Featured Research

from universities, journals, and other organizations

Compact Biosensor For Wide-ranging Applications Under Development

Date:
February 18, 2009
Source:
Naval Research Laboratory
Summary:
Scientists are developing a sensor system for biomolecules that could make a significant contribution to a variety of fields such as healthcare, veterinary diagnostics, food safety, environmental testing, and national security.

This portable magnetoresistive biosensor system utilizes an IC chip with an embedded giant magnetoresistance sensor array called the Bead ARray Counter (BARC). BARC detects paramagnetic microparticles that are used to label protein or DNA molecules of interest in a sandwich-based assay. The BARC chip is housed in an assay cartridge which contains an integrated fluid cell, microfludics bus and a PCMCIA connector to quickly interface with the compact Bead Array Sensor System (cBASS). cBASS includes a low power electromagnet, an automated fluidic system, and supporting electronics, all of which is controlled by a computer through a USB interface.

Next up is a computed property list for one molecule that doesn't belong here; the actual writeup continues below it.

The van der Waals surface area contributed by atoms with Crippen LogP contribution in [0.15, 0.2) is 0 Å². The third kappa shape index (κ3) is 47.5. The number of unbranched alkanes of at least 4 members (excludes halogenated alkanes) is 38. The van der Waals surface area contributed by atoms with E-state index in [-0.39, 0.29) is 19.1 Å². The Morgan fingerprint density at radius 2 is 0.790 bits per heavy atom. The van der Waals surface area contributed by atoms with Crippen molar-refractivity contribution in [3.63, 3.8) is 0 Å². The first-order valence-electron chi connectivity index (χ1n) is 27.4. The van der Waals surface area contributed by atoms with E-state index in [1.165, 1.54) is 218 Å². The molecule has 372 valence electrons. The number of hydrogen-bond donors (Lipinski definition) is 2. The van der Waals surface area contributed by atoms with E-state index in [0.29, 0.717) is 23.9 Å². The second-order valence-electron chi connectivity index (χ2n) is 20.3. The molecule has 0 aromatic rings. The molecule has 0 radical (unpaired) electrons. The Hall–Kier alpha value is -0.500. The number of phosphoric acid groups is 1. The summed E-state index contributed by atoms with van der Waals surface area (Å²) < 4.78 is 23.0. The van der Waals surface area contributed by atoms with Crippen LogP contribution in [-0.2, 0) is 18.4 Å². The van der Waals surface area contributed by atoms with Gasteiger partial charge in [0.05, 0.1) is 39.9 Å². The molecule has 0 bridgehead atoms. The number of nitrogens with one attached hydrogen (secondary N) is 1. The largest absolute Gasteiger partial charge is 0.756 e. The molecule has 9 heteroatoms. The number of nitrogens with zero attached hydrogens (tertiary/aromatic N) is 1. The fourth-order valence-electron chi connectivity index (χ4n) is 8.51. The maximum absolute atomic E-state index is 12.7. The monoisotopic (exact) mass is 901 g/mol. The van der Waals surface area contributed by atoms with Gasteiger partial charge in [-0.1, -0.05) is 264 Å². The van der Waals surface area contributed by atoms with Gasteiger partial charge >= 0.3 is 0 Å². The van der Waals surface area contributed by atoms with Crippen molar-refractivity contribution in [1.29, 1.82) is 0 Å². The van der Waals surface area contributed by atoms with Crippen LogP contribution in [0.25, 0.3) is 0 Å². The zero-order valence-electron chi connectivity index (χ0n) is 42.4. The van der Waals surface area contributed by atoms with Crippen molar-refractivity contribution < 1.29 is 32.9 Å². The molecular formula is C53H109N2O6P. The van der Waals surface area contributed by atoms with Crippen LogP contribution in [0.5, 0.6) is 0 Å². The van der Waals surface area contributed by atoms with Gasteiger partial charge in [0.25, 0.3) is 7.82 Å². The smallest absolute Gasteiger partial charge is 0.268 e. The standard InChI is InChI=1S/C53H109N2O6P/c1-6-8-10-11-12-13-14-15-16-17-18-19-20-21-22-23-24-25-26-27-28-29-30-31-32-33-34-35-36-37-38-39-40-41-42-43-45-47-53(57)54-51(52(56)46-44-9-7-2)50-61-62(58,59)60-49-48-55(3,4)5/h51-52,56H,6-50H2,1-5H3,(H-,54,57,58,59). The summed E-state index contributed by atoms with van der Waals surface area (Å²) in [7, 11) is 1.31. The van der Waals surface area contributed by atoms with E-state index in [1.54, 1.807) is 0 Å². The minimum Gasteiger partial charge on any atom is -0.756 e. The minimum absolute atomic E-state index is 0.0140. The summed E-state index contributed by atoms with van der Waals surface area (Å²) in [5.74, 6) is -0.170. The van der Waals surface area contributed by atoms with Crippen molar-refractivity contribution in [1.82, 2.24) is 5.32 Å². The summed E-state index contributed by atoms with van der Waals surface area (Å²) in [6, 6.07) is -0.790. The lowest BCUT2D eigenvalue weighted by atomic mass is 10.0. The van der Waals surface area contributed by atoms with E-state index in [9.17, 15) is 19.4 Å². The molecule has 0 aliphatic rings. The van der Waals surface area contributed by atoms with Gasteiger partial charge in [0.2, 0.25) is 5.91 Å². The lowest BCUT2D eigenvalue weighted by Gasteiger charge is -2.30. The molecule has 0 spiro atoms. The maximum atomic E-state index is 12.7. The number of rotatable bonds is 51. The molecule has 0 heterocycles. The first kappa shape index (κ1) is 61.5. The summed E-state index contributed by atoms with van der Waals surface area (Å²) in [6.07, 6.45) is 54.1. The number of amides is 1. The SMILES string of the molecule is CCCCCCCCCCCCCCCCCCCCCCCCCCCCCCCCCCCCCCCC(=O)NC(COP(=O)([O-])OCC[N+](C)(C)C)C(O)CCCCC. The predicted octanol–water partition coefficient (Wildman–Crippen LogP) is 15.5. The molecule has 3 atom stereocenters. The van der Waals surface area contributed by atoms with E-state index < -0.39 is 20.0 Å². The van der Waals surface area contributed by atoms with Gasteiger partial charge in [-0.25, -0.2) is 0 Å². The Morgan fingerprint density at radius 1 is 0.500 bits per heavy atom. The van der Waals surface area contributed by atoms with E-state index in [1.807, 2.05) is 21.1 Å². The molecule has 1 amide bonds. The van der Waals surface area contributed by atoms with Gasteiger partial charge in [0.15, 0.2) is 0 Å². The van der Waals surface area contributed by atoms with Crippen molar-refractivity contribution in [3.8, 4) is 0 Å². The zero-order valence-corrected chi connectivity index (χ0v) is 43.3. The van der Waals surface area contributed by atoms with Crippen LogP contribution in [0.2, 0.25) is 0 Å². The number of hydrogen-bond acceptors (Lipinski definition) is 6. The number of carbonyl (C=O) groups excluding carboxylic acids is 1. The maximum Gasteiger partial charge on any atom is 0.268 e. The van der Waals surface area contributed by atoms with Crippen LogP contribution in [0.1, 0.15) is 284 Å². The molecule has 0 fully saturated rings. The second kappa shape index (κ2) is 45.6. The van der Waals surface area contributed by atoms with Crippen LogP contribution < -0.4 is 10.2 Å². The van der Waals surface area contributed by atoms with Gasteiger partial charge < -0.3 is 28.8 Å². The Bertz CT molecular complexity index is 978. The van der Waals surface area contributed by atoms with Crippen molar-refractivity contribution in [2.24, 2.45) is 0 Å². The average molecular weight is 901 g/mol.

Credit: NRL photograph

Scientists at the Naval Research Laboratory (NRL) are partnering with industry to develop a sensor system for biomolecules that could make a significant contribution to a variety of fields such as healthcare, veterinary diagnostics, food safety, environmental testing, and national security.

NRL has developed a highly sensitive, portable biosensor system called the compact Bead Array Sensor System (cBASS®). This innovative instrument utilizes a special integrated sensor chip, called the Bead ARray Counter (BARC®), which contains an embedded array of giant magnetoresistive sensors. With 64, 200 µm diameter sensors on the chip, BARC® has the potential to detect 64 different target analytes.